As all farmers and real estate agents know, an acre is defined as an area one furlong long by 4 rods wide. An acre is standard measurement used in the United States and the UK. But what is it to the rest of us? Other than what one of us could plow with a yoke of oxen in a day, what does an acre really mean?
Basically if you can picture a football field, that’s pretty close to an acre in size. Officially, it is 43,560 square feet, and a football field is 48,000 square feet.
Our standard acre isn’t the same worldwide. In fact, Irish and Scottish acres are bigger than those in the US. A Scottish acre is equivalent to 1.27 standard acres. The Irish measure is even larger, 1.6 British or US acres.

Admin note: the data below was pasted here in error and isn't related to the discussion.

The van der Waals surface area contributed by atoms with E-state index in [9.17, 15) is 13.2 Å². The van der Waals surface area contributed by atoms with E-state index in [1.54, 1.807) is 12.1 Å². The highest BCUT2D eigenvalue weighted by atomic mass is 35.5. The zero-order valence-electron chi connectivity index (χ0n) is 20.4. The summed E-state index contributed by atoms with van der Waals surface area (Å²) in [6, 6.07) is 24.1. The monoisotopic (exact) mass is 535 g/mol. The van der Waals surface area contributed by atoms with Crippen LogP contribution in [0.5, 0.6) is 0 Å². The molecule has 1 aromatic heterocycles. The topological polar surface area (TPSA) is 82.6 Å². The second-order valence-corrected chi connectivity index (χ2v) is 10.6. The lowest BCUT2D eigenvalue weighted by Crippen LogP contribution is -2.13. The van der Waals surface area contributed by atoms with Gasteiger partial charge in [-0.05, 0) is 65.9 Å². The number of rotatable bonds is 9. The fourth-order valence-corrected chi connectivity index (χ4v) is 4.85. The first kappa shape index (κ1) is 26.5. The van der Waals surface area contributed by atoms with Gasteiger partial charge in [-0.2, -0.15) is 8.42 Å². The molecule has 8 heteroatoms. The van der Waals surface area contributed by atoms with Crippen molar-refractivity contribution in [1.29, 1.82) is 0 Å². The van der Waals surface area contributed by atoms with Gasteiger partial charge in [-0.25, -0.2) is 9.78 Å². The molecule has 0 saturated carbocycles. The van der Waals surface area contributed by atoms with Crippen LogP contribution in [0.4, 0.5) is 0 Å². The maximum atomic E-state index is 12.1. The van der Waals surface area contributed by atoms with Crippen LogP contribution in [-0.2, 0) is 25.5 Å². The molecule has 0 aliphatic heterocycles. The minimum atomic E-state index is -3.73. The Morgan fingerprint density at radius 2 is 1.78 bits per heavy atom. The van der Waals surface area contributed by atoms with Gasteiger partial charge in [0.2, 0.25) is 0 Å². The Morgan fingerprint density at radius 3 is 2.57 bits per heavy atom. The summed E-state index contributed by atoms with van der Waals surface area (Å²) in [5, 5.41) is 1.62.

In Washington State, the average farm size is roughly 375 acres. The majority of farms (62%) in our state, however, run on about 50 acres and gross - not net - less than $10,000 per year. These 24,500 smaller farms manage roughly 1.3 million acres of land each year.
About 2,600 (7%) farms in Washington manage 5.9 million acres of land. While these larger farms gross - not net - more than $500,000 annually, they also have high expenses as well.